• Standards Association of Australia (1998) AS/NZS 5667.1:1998, and
  • APHA (1995) section 1060.

For soil samples, the former EPA released Sampling Design Guidelines for Contaminated Sites that give details of how and where samples should be collected and statistical aspects of sampling. All information concerning the sample including sample collection and the sample source should be recorded in a notebook.

When you finish give some general feedback on your preliminary findings and explain what the company will have to do to improve its performance. You may need to explain to the company representative what the law and guidelines require. Tell the company that you will give details of the inspection results and recommendations in a follow­-up letter. Tell them when it is likely to arrive.

The follow-up

Evaluate all the information you have gathered during the site inspection, assess how the premises complies with environmental laws and prepare a formal report. In the report put:

  • your assessment of the compliance and enough details to verify your assessment
  • all actions you recommend to remedy non­-compliance or improve the environmental performance
  • the time frame for each recommended action.

Ensure that the recommendations of the report are feasible; you may invite the management to comment on the recommendations.

Follow the report up with any necessary letters, directions or legal proceedings.

Confirm your inspection results in a letter to the management as soon as possible after the inspection. Describe the findings of your assessment and the overall environmental performance of the premises. Mention the issues that concern you and recommend the actions the management should take. Attach relevant guidelines if you need to. If you have to do a follow-up visit, tell the management when and why you are coming.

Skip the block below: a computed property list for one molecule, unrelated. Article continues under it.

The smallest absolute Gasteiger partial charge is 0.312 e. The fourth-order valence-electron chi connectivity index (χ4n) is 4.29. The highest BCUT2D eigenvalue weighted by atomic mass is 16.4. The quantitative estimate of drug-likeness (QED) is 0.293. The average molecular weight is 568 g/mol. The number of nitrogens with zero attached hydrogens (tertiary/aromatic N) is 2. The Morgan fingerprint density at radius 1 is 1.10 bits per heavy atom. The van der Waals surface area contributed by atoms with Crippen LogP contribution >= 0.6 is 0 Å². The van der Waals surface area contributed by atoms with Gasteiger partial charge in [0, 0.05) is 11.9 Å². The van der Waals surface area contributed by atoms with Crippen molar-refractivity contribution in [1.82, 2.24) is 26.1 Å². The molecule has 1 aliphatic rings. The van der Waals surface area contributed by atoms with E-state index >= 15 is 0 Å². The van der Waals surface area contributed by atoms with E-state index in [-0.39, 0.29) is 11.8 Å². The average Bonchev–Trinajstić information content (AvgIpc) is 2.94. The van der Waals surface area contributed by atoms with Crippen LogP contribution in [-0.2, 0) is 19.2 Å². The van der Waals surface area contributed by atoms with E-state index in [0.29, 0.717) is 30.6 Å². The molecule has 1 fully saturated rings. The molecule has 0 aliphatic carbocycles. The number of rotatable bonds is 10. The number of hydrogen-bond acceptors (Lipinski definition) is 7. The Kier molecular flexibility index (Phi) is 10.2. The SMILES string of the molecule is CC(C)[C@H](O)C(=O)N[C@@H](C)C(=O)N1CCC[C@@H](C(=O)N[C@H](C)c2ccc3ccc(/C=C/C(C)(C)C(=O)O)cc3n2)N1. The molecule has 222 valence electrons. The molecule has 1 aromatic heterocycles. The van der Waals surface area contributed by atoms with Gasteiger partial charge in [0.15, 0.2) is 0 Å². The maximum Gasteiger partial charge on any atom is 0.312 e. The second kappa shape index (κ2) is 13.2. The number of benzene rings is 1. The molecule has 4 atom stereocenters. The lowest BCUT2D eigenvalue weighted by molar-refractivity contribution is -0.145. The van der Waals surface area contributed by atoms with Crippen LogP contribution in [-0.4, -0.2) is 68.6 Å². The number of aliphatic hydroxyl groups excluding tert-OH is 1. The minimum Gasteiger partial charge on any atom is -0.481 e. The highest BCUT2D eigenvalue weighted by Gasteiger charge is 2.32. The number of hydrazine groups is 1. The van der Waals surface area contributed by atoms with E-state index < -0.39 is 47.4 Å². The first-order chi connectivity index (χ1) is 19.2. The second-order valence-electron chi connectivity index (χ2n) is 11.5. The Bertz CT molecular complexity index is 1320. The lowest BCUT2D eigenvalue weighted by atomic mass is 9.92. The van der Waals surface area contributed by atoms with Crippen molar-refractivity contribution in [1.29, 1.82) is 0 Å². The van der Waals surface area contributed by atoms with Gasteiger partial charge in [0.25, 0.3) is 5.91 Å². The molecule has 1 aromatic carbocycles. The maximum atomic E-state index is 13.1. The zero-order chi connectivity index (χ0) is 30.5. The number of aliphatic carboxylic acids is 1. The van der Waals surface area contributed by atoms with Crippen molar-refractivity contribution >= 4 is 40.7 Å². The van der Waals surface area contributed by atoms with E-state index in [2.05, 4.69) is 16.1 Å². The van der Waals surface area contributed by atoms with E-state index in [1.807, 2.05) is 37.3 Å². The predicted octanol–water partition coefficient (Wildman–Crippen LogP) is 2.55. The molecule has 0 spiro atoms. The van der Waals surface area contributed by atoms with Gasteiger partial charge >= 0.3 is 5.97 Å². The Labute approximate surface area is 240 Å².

The summary results of the compliance inspections provide information for council's State of the Environment Report on the theme 'polluted areas', and should also be linked to council's three year management plan.

In this guideline is an example of a compliance inspection report form. You may prefer to make up your own standard form.

Summary

When you are going out to do a compliance inspection of a non-scheduled premises, be prepared.

Make sure you check whether the premises is complying with environmental laws and what environmental impact its activities are having.

In your report put all your recommendations for improving the environmental performance of the premises.

Further information

A Compliance Audit Handbook (1997) has been developed by the former EPA to help officers do compliance audits of scheduled premises. It contains standard protocols and procedures for the DEC Compliance Audit Program. Council officers may find this handbook useful as a general guide for doing compliance inspections of non-scheduled premises. See also the DEC's Compliance audit program page

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References

APHA. 1998. Standard Methods for the Examination of Water and Waste Water. 20th Edition, American Public Health Association, USA.

Standards Association of Australia. 1998. AS/NZS 5667.1:1998: Water Quality - Sampling- Part 1: Guidance on the design of Sampling Programs, Sampling Techniques and the Preservation and Handling of Samples. Homebush, NSW.

Further reading

In this manual:

Powers of Authorised Officers

Others:

Brown, G. A. 2004, Environmental Audit Guidebook. Centre for Professional Development (Australia) Pty Ltd.

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Sample format for a compliance inspection report

PREMISES NAME:

ADDRESS:

PHONE NO:                                     FAX NO:

CONTACT NAME:

POSITION:

INDUSTRY TYPE:

ENVIRONMENTAL ISSUES AT SITE:



INSPECTING OFFICER'S NAME:

DATE OF INSPECTION: dd/mm/yy

SUMMARY OF FINDINGS/COMMENTS/RECOMMENDATIONS

Observation

Recommendations

Complete by:

.

.

.

.

.

.

.

.

.

Further comments:


Signature of inspecting officer:

Date: dd/mm/yy

Phone no.


 

Page last updated: 25 June 2013